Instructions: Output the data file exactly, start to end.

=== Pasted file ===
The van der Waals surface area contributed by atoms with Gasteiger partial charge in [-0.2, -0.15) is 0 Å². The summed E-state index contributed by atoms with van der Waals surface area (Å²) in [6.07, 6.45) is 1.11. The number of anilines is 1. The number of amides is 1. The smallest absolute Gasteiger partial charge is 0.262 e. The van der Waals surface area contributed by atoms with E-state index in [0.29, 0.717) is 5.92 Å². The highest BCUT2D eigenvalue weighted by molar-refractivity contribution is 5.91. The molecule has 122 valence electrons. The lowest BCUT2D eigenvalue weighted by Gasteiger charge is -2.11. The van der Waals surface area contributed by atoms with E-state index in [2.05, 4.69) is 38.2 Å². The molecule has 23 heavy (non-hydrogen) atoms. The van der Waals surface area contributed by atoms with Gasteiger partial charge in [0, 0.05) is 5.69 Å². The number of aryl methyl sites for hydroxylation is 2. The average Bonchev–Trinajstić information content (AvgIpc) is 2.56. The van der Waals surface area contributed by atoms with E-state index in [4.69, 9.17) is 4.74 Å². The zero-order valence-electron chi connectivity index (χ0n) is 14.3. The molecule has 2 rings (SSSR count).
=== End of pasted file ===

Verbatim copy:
The van der Waals surface area contributed by atoms with Gasteiger partial charge in [-0.2, -0.15) is 0 Å². The summed E-state index contributed by atoms with van der Waals surface area (Å²) in [6.07, 6.45) is 1.11. The number of anilines is 1. The number of amides is 1. The smallest absolute Gasteiger partial charge is 0.262 e. The van der Waals surface area contributed by atoms with E-state index in [0.29, 0.717) is 5.92 Å². The highest BCUT2D eigenvalue weighted by molar-refractivity contribution is 5.91. The molecule has 122 valence electrons. The lowest BCUT2D eigenvalue weighted by Gasteiger charge is -2.11. The van der Waals surface area contributed by atoms with E-state index in [2.05, 4.69) is 38.2 Å². The molecule has 23 heavy (non-hydrogen) atoms. The van der Waals surface area contributed by atoms with Gasteiger partial charge in [0, 0.05) is 5.69 Å². The number of aryl methyl sites for hydroxylation is 2. The average Bonchev–Trinajstić information content (AvgIpc) is 2.56. The van der Waals surface area contributed by atoms with E-state index in [4.69, 9.17) is 4.74 Å². The zero-order valence-electron chi connectivity index (χ0n) is 14.3. The molecule has 2 rings (SSSR count).